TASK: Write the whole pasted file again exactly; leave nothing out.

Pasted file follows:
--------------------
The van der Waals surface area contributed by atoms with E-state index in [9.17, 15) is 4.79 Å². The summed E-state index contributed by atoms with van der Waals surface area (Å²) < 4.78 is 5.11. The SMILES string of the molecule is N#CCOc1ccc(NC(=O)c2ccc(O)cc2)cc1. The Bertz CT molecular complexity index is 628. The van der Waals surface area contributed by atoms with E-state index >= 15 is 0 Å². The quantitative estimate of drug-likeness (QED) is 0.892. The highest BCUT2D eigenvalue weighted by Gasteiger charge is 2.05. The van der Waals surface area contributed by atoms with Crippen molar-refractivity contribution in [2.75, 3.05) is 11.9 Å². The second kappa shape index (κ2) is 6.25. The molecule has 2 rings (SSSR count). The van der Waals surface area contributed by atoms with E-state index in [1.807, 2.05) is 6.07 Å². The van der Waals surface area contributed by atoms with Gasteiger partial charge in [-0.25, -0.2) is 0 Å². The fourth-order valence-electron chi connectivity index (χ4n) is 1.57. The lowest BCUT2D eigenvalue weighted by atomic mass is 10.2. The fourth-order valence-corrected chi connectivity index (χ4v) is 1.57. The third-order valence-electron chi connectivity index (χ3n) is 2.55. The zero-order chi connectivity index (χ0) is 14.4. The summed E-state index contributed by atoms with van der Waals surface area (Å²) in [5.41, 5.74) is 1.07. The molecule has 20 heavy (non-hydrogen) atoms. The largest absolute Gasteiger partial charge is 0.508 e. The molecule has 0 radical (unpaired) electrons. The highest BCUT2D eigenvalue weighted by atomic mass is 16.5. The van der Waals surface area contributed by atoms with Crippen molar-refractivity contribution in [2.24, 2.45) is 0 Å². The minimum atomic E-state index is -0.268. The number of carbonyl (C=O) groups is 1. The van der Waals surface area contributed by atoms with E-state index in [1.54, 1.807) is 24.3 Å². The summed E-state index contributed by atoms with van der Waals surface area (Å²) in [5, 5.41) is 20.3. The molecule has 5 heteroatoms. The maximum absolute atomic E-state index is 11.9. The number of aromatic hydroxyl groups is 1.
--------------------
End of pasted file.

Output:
The van der Waals surface area contributed by atoms with E-state index in [9.17, 15) is 4.79 Å². The summed E-state index contributed by atoms with van der Waals surface area (Å²) < 4.78 is 5.11. The SMILES string of the molecule is N#CCOc1ccc(NC(=O)c2ccc(O)cc2)cc1. The Bertz CT molecular complexity index is 628. The van der Waals surface area contributed by atoms with E-state index >= 15 is 0 Å². The quantitative estimate of drug-likeness (QED) is 0.892. The highest BCUT2D eigenvalue weighted by Gasteiger charge is 2.05. The van der Waals surface area contributed by atoms with Crippen molar-refractivity contribution in [2.75, 3.05) is 11.9 Å². The second kappa shape index (κ2) is 6.25. The molecule has 2 rings (SSSR count). The van der Waals surface area contributed by atoms with E-state index in [1.807, 2.05) is 6.07 Å². The van der Waals surface area contributed by atoms with Gasteiger partial charge in [-0.25, -0.2) is 0 Å². The fourth-order valence-electron chi connectivity index (χ4n) is 1.57. The lowest BCUT2D eigenvalue weighted by atomic mass is 10.2. The fourth-order valence-corrected chi connectivity index (χ4v) is 1.57. The third-order valence-electron chi connectivity index (χ3n) is 2.55. The zero-order chi connectivity index (χ0) is 14.4. The summed E-state index contributed by atoms with van der Waals surface area (Å²) in [5.41, 5.74) is 1.07. The molecule has 20 heavy (non-hydrogen) atoms. The largest absolute Gasteiger partial charge is 0.508 e. The molecule has 0 radical (unpaired) electrons. The highest BCUT2D eigenvalue weighted by atomic mass is 16.5. The van der Waals surface area contributed by atoms with Crippen molar-refractivity contribution in [2.24, 2.45) is 0 Å². The minimum atomic E-state index is -0.268. The number of carbonyl (C=O) groups is 1. The van der Waals surface area contributed by atoms with E-state index in [1.54, 1.807) is 24.3 Å². The summed E-state index contributed by atoms with van der Waals surface area (Å²) in [5, 5.41) is 20.3. The molecule has 5 heteroatoms. The maximum absolute atomic E-state index is 11.9. The number of aromatic hydroxyl groups is 1.